Bangladesh's small Urdu-speaking, non-Bengali Bihari population faced citizenship issues during the 2009. In 2008, local media reported that a High Court had ordered 300,000 Biharis be granted citizenship after over 30 years of living in poor conditions as stateless in camps. Despite being given identity cards to vote in the December 2008 elections, media reports in early 2009 stated that the Biharis had not been provided with passports, restricting their freedom of movement.
The situation for the larger refugee population in Bangladesh, the Rohingya, remained extremely poor. Rohingyas are Burmese Muslims who fled their homeland due to persecution. They live in squalid camps, and have virtually no political, social or economic rights. In June 2009, Bangladeshi media reported that the authorities in Cox's Bazaar district tore down several makeshift huts belonging to Rohingyas. In the same month, Médecins sans Frontières reported that it had treated several injured Rohingyas, who had been violently evicted from their temporary homes by Bangladeshi state officials. In July 2009, groups of Rohingyas leaving Bangladesh, due to insecurity and poor economic conditions, were arrested and detained in Thailand.
In 2009, the US Commission on International Religious Freedom (USCIRF), a congressional panel, removed Bangladesh from its watch-list of countries noted for violations of religious freedoms, on the grounds that there had been signs of improvement for religious minorities during the December 2008 elections. However, Bangladesh's religious minorities, including Hindus, Christians and Ahmaddiyas, faced incidents of targeted violence. MRG's partner NGO Odhikar recorded a total of 541 incidents affecting religious minorities during 2009, including assaults, land seizures and one killing. There were also 27 attacks on places of worship during the year, most of them instigated by local gangs or political leaders who acted in a climate of impunity, with police taking no action over the incidents. According to Odhikar, in February 2009, 300 Hindus were injured and one woman raped in Maheshkhali, Chittagong, when gangs attacked a religious event. In March and April 2009, mainly Hindus were affected when gangs forced some 400 people from their homes in the Sutrapur district of Dhaka. In both places, Hindu temples were destroyed. Supporters or members of the ruling Awami League have been accused of being involved in almost all of the attacks against Hindus. In October 2009, Awami League members fired gunshots and evicted Hindus from their homes, again in Sutrapur. In that incident and others during the month of October, a total of 14 temples were reportedly attacked.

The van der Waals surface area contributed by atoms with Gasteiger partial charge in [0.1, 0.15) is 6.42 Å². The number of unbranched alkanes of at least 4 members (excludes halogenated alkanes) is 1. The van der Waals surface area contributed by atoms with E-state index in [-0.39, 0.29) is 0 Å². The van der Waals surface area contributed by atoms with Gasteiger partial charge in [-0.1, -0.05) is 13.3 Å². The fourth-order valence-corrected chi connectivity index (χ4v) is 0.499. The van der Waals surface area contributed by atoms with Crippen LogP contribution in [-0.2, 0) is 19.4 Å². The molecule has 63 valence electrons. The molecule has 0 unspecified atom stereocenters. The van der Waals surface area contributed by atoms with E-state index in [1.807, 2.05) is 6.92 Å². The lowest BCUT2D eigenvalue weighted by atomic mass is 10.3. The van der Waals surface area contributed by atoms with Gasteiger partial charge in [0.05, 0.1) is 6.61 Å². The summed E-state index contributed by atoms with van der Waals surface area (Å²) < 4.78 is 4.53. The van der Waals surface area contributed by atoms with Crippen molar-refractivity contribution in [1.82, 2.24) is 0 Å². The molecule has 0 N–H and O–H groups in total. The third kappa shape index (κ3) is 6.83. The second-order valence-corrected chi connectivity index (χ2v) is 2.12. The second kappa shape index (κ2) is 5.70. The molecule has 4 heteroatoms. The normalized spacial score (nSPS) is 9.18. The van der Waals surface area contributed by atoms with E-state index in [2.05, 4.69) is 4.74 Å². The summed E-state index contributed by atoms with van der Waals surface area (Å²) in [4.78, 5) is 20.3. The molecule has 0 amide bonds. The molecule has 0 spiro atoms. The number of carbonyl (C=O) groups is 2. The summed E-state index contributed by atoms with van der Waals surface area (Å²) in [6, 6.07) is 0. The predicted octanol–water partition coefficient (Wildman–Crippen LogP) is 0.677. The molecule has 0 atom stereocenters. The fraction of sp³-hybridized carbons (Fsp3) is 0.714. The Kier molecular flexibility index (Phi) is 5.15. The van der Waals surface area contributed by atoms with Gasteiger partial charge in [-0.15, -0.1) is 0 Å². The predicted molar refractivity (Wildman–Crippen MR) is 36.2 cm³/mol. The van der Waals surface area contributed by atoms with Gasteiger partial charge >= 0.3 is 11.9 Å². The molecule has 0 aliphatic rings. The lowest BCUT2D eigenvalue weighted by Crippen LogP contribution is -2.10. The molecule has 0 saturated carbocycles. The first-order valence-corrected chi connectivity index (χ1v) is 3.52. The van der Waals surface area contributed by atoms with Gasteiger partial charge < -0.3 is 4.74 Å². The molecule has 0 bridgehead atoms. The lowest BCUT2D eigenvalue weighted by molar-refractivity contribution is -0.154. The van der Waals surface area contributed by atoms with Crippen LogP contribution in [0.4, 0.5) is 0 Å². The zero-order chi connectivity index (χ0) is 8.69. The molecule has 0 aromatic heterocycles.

Targeted gender violence is an integral part of the attacks against religious minorities. During 2009, there were two reported cases of rape of religious minority women, according to Odhikar statistics. In January, the wife of a Christian pastor was raped in Chaksing Baptist church in the village of Vennabari, 100 km south of Dhaka. A Hindu woman was also raped in the incident in Chittagong in February. There were no reports as to whether the perpetrators of both crimes were identified or brought to justice.